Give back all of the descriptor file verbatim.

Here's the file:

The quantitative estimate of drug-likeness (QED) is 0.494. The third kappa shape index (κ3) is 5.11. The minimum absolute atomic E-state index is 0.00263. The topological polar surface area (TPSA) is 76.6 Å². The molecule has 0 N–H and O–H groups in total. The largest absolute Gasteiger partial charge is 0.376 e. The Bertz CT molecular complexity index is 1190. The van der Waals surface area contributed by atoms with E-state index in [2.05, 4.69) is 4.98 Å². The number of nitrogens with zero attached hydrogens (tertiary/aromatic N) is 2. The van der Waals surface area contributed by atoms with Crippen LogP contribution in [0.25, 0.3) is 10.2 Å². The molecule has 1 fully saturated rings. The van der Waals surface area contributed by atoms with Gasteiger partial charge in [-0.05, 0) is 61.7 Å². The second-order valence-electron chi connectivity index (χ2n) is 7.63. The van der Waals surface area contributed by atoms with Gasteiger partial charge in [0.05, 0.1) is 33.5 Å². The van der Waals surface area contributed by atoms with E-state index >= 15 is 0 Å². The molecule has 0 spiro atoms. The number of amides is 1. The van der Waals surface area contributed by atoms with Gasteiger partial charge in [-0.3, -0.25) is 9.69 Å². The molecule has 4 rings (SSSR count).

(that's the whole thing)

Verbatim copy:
The quantitative estimate of drug-likeness (QED) is 0.494. The third kappa shape index (κ3) is 5.11. The minimum absolute atomic E-state index is 0.00263. The topological polar surface area (TPSA) is 76.6 Å². The molecule has 0 N–H and O–H groups in total. The largest absolute Gasteiger partial charge is 0.376 e. The Bertz CT molecular complexity index is 1190. The van der Waals surface area contributed by atoms with E-state index in [2.05, 4.69) is 4.98 Å². The number of nitrogens with zero attached hydrogens (tertiary/aromatic N) is 2. The van der Waals surface area contributed by atoms with Crippen LogP contribution in [0.25, 0.3) is 10.2 Å². The molecule has 1 fully saturated rings. The van der Waals surface area contributed by atoms with Gasteiger partial charge in [-0.05, 0) is 61.7 Å². The second-order valence-electron chi connectivity index (χ2n) is 7.63. The van der Waals surface area contributed by atoms with Gasteiger partial charge in [0.05, 0.1) is 33.5 Å². The van der Waals surface area contributed by atoms with E-state index >= 15 is 0 Å². The molecule has 0 spiro atoms. The number of amides is 1. The van der Waals surface area contributed by atoms with Gasteiger partial charge in [-0.3, -0.25) is 9.69 Å². The molecule has 4 rings (SSSR count).